Anesthetic Management of Carcinoid Syndrome

Anesthetic Management of Carcinoid Syndrome

Carcinoid tumors are slow growing neuroendocrine cells that usually originate from primitive stem cells in the GI tract (67%), usually in the small intestine, rectum/appendix, and stomach, but may also be found in the lung, pancreas, and, rarely, gonads. They release a variety of mediators, including serotonin (abdominal cramps, diarrhea, bronchospasm), kallekrein (which converts kininogen to bradykinin, causing flushing), and histamine (vasodilation, bronchospasm). Other mediators include dopamine, prostaglandins, neurotensin, corticotrophin, and substance P. These mediators are usually metabolized by the liver before they reach the rest of the body, so by the time symptoms appear, hepatic metastases are likely. Pulmonary or ovarian carcinoid tumors also release mediators into the circulation that bypass hepatic metabolism. Carcinoid is the #1 tumor of the appendix, peaking in the 4th to 5th decade, primarily in women.

The diagnosis of carcinoid syndrome is suspected by the classic symptoms of flushing, abdominal cramping or diarrhea, and rarely, wheezing. Flushing may be induced by exercise or alcohol ingestion, or consumption of foods high in tyramine content (cheese, chocolate). However, only 10% of patients with carcinoid tumors have symptoms. The nonspecific complaint of only vague upper or lower GI symptoms can lead to a delay in diagnosis averaging 9 years from the time of symptom onset.

Chronic exposure to serotonin may produce right-sided endocardial fibrosis, leading to tricuspid insufficiency (TI) and pulmonic stenosis (PS) (TI+ PS = TIPS). Left-sided lesions are rare because serotonin is metabolized by the lungs. A pellagra-like syndrome may also occur from niacin deficiency (tryptophan may be diverted to serotonin production by the tumor). The presence of metastatic disease decreases 5-year survival from >90% to <35%.

Confirmation of the diagnosis is made by elevated urinary levels of the serotonin metabolite 5-hydroxyindoleacetic acid (5-HIAA). Provocative test with Ca gluconate, catecholamines, pentagastrin, and alcohol to induce flushing are no longer used. Angiography, CT scan, or MRI can be used to localize the tumor. Metastases can occur anywhere in the body, and I-123 metaiodobenzylguanidine or indium-111 labeled octreotide scan can localize metastases. The differential diagnosis includes mastocytosis, idiopathic anaphylaxis, niacin, menopause, ethanol ingestion, and other tumors (vipoma, renal cell carcinoma, medullary thyroid carcinoma).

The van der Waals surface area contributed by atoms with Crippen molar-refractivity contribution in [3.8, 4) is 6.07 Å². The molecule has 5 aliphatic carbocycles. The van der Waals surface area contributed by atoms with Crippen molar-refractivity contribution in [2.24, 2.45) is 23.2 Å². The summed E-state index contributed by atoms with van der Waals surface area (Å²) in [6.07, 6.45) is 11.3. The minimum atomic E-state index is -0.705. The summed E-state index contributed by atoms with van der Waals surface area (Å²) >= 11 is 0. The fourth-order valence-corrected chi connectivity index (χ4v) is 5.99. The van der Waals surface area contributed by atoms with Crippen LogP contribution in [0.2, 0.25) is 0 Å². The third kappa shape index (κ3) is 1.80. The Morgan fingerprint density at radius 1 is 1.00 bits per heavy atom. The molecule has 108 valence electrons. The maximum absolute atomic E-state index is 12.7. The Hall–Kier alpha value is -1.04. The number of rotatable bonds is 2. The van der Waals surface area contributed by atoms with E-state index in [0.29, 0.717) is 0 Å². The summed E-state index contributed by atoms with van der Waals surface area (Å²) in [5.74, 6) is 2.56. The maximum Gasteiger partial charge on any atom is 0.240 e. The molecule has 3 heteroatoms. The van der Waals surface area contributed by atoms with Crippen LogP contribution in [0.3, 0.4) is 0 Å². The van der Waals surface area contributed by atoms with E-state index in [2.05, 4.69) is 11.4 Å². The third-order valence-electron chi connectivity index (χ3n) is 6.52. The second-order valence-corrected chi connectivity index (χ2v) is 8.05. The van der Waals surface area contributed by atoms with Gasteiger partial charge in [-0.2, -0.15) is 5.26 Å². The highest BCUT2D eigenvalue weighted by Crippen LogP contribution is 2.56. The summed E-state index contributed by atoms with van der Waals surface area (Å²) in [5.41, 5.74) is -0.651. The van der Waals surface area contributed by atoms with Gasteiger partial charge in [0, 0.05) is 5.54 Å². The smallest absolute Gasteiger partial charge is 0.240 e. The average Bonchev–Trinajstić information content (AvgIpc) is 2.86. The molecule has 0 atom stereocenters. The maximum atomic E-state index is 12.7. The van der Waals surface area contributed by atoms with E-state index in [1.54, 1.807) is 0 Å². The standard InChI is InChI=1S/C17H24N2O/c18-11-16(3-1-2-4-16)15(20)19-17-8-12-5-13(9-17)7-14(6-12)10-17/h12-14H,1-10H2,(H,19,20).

Symptomatic treatment can be achieved with the somatostatin analog octreotide, which inhibits release of most carcinoid hormones. Octreotide is the drug of choice for flushing and diarrhea. Flushing can also be treated with chlorpromazine or antihistamines. Corticosteroids may be used for flushing from bronchial carcinoids. Codeine, loperimide, diphenoxylate, or cyproheptadine may be used for diarrhea. Cyproheptadine is a serotonin analog. Niacin may be needed for pellagra.  Surgery may be curative for isolated tumors. Metastatic disease can be treated with transarterial chemoembolization, bland embolization, radioembolization, and radiofrequency ablation. Chemotherapy is usually unsuccessful but may be attempted.

Anesthetic care begins with preoperative assessment, focusing on possible GI obstruction, malnutrition, bronchospasm, liver dysfunction, right-sided fibrosis/dysfunction, tricuspid insufficiency, and pulmonic stenosis. Intraoperatively, both hypo- and hypertension are possible, thus an arterial line should be strongly considered. Adequate IV access is also important since surgery often involves hepatic resection, with bleeding and clamping of the portal vein and hepatic artery. Portal hypertension and TI (leading to hepatic venous pulsations) may predispose to major blood loss. If severe TI exists, valve repair should be considered prior to liver surgery.

When choosing anesthetics, histamine-releasing drugs should be avoided. Vasopressors such as phenylephrine should be used to treat hypotension. Beta-agonists like epinephrine and norepinephrine have been associated with mediator release with paradoxical hypotension, and should be reserved for situations when hypotension is thought to be unrelated to tumor release. Octreotide should also be available as bolus treatment for suspected mediator release from the tumor (20-50 mc IV). It is also sometimes given as an infusion at a rate of 50 mc/hr 12 hrs preop. Side effects of octreotide include QT prolongation, bradycardia, conduction defects, abdominal cramps, nausea, and vomiting. For cases of refractory hypotension, vasopressin may be useful.

Careful postoperative monitoring should be employed, especially if tumor debulking, not complete resection, were performed. Continuous labetolol and alpha-agonists to treat hypertension, as well as IV and SQ octreotide for residual tumor release, have been used.

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